In triangle ABC, point X is on side BC such that AX=13, BX=14, CX=4, and the circumcircles of triangles ABX and ACX have the same radius. Find the area of triangle ABC.

Guest May 30, 2020

#1**0 **

I placed the diagram on a coordinate axis, with P(0,0), C(4,0), and B(-14,0).

Since PA = 13, it is on a circle with center P and radius 13: x2 + y2 = 13

-- I called the x-value of this point 'a', so the y-value became sqrt(169 - a2).

I used the theorem that the center of a circle is on the perpendicular bisectors of the chords.

Since one chord is BP, its midpoint has x-value -7 and its y-value is on the line x = -7.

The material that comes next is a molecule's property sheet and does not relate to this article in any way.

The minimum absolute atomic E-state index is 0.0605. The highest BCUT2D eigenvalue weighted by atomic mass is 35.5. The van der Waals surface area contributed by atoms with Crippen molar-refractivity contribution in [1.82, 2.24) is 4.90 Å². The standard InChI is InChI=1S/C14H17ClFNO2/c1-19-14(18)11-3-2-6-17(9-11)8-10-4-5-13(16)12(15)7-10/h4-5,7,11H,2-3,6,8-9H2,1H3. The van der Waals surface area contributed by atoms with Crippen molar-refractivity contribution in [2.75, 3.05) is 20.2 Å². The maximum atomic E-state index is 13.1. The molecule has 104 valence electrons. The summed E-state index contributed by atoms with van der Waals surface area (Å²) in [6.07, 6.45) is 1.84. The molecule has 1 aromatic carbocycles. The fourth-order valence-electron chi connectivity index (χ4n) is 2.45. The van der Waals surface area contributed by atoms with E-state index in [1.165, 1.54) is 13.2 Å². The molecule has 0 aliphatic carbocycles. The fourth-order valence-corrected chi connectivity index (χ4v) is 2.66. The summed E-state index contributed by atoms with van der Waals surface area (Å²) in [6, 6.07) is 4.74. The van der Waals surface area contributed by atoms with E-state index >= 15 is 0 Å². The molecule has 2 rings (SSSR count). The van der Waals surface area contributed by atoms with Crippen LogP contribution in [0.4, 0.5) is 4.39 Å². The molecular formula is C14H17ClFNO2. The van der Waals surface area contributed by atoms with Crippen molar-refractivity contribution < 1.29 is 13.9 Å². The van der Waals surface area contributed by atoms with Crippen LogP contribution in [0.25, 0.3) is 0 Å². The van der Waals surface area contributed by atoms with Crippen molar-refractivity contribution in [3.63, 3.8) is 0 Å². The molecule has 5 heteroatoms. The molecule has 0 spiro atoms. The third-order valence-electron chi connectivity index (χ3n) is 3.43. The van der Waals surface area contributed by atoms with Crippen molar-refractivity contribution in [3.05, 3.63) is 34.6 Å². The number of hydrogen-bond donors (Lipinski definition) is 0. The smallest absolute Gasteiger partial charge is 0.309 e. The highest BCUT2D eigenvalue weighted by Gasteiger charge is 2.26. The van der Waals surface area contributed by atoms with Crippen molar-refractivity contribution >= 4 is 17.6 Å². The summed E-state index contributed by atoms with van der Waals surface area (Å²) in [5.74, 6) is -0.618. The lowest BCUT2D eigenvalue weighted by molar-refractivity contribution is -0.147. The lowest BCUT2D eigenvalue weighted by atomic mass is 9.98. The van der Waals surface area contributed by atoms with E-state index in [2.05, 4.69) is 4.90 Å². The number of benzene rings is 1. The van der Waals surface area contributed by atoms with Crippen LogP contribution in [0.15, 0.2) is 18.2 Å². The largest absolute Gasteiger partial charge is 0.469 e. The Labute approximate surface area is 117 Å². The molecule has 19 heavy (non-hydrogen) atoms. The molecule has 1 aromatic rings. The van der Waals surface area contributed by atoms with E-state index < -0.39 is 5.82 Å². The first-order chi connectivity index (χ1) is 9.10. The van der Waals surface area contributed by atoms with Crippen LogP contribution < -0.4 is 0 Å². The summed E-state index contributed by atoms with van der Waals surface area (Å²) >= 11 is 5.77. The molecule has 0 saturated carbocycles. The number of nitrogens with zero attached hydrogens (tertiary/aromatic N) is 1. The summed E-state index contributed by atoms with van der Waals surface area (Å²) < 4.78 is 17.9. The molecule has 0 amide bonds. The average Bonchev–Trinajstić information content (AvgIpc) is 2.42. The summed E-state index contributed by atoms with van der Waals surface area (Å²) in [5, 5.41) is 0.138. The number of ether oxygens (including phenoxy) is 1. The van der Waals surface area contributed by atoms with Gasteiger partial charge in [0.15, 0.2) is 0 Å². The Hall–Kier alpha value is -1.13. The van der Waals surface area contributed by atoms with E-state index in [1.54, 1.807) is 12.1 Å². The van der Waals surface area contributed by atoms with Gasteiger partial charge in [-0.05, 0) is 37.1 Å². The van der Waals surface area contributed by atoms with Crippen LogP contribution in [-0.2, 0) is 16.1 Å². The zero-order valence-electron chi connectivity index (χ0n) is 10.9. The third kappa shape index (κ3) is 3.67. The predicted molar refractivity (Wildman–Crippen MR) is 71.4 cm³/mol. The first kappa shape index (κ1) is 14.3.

Since another chord is PC, its midpoint has x-value 2 and its y-value is on the line x = 2.

Another chord is AP: using its endpoints, I found its midpoint and its slope.

From these values, I could find the equation of its perpendicular bisector (not a lot of fun, for it had a lot of a-terms and square roots).

Then, I found the intersection of this perpendicular biscector with the line x = -7 and the intersection of this perpendicular bisector with the line x = 2 (there were still a lot of a-terms and square roots).

With these two points (the centers of the circumcircles), I could find the distance from one center to point P and the distance from the other center to point P (By this time, I was on a firt-name basis with the a-terms and square roots).

Since these are equal, by solving this equation, I could find the value of a, which was -14.

This is the x-value of point A, allowing me to find the y-value of point A, 15, which is the height of triangle ABC.

With the height 14 + 8 = 22 and the base 15, the area is 165.

Guest May 30, 2020